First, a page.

Enforcement of Divorce Decrees
A divorce is one of the most impactful decisions a couple can make. Depending upon the relationship and circumstances of the parties, the process may be amicable or hotly contested up until the moment the final divorce decree is filed with the court. Though divorced couples are legally bound to the order, they do not always comply with it. Some may flat-out refuse to perform; others simply misunderstand the language or intent of the terms.
Enforcement of the divorce decree can be resolved with communication outside of court. However, if that process breaks down, another option is to file a motion for contempt for violating a court order.
Whether you are the party filing the motion or the party defending against it, the Law Offices of Travis Walker is the family law firm Floridians on the Treasure Coast trust to represent their interests in highly-charged matters like these. Our divorce lawyers are based in Stuart, Florida with satellite offices in Palm Beach County and Tallahassee. If you need us, please call and schedule a confidential consultation.
The Divorce Decree Demands Compliance
It’s important to first understand the significance of the divorce decree. It is the document that contains the court’s final orders regarding all the family issues at stake in the divorce, including matters like spousal support, child support, and child custody. Also known as the judgment of dissolution, the divorce decree is legally binding on both spouses.
Common Divorce Decree Violations
The most common violations of divorce decrees are premised on the failure or refusal to:
This is only a partial list, however, and the details of the divorce decree may be quite comprehensive. Not all violations are made intentionally. Mistakes in the document and ambiguous terms can also bring exes back to court to resolve what is nothing more than a misunderstanding.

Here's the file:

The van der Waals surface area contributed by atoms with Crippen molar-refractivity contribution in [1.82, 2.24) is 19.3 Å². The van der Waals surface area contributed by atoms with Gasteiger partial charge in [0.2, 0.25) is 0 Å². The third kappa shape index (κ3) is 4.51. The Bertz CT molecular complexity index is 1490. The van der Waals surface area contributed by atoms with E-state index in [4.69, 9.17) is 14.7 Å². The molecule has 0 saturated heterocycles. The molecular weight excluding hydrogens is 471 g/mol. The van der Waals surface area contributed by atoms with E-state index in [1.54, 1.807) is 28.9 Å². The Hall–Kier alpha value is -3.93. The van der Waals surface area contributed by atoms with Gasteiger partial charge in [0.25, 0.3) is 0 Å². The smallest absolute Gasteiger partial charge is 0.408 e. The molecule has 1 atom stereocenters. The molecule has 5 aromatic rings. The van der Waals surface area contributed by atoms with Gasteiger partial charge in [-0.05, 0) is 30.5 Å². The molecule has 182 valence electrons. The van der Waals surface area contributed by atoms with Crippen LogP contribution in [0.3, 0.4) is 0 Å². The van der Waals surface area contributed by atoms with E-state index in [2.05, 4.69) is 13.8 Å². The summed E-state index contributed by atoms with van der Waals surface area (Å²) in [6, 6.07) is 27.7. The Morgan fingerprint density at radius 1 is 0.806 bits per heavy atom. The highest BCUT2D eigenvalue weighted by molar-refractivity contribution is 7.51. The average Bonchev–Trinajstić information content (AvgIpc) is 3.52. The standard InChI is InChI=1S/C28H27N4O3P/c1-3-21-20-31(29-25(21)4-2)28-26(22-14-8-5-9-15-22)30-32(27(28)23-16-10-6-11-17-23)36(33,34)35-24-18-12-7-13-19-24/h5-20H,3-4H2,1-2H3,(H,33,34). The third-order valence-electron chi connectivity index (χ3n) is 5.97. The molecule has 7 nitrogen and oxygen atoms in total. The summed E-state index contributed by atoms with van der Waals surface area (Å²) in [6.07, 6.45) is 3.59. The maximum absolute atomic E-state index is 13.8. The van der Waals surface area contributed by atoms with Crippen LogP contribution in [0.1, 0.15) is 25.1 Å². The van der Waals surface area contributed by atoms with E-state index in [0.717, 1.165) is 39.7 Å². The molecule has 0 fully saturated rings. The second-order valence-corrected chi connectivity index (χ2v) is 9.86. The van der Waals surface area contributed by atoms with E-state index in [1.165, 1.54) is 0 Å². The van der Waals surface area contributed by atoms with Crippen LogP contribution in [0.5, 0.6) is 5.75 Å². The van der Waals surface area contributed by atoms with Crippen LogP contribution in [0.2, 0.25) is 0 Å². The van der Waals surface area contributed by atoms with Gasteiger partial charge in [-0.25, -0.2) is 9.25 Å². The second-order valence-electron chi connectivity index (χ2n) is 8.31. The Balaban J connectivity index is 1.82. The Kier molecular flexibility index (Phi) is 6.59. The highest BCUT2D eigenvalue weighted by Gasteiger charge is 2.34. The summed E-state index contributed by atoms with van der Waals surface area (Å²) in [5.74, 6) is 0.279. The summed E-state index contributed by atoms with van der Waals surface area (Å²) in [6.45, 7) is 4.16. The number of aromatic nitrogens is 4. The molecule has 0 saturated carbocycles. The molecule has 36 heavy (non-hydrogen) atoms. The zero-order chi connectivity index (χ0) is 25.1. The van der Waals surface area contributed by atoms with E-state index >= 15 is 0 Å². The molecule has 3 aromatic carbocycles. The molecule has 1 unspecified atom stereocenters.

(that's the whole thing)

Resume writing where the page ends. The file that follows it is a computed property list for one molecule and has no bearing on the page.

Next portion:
How to Enforce a Divorce Decree
Before you resort to legal options, it is advisable, under most circumstances, to first try and calmly communicate with your former spouse. Perhaps together, you can find a solution that does not require court intervention. Judges tend to frown upon enforcement actions like these.
That being said, clear and calm communication isn’t always as option, especially under these circumstances. Informal mediation with an impartial third party you both trust is one way to attempt compliance. Mediation with a licensed mediator is another way. For issues such as child visitation, some divorce decrees will require parties to attend a legal mediation prior to appearing for the Motion for Contempt hearing.
Filing a Motion for Contempt of Court in Divorce
Another obstacle to a contempt filing is to ensure that the original terms of the order were clear and that both parties had the same understanding of their respective rights and responsibilities. In order to rise to the level of contempt, the accused party must have willfully disregarded the court order. If each party had a different interpretation of their respective duties, then the misunderstanding is more appropriately resolved with the filing of a motion for clarification.
If the respondent ex-spouse is believed to have violated the decree intentionally, additional civil and even criminal penalties may apply. Upon the filing of the motion for contempt, the petitioner must also serve the respondent with notice of the motion and the hearing date, at which time both parties will have the opportunity to state their case. If the petitioner is successful, the judge will enter an order of enforcement of the divorce decree along with any penalties it wishes to assess against the violating party.
Your Three Steps to Moving Forward
At the Law Offices of Travis Walker, we appreciate how stressful enforcing a decree against an uncooperative former spouse can be and have extensive experience in navigating these cases. If you find yourself at an impasse with a former spouse in Stuart, West Palm Beach, Port St. Lucie, Martin County, Palm Beach County, or other counties and cities on the Treasure Coast, we recommend that you:
Attend a virtual or in-office consultation so we can better understand your case and determine how we can help guide you to success.
Retain our firm so we may lead you through the legal process as quickly and painlessly as possible.
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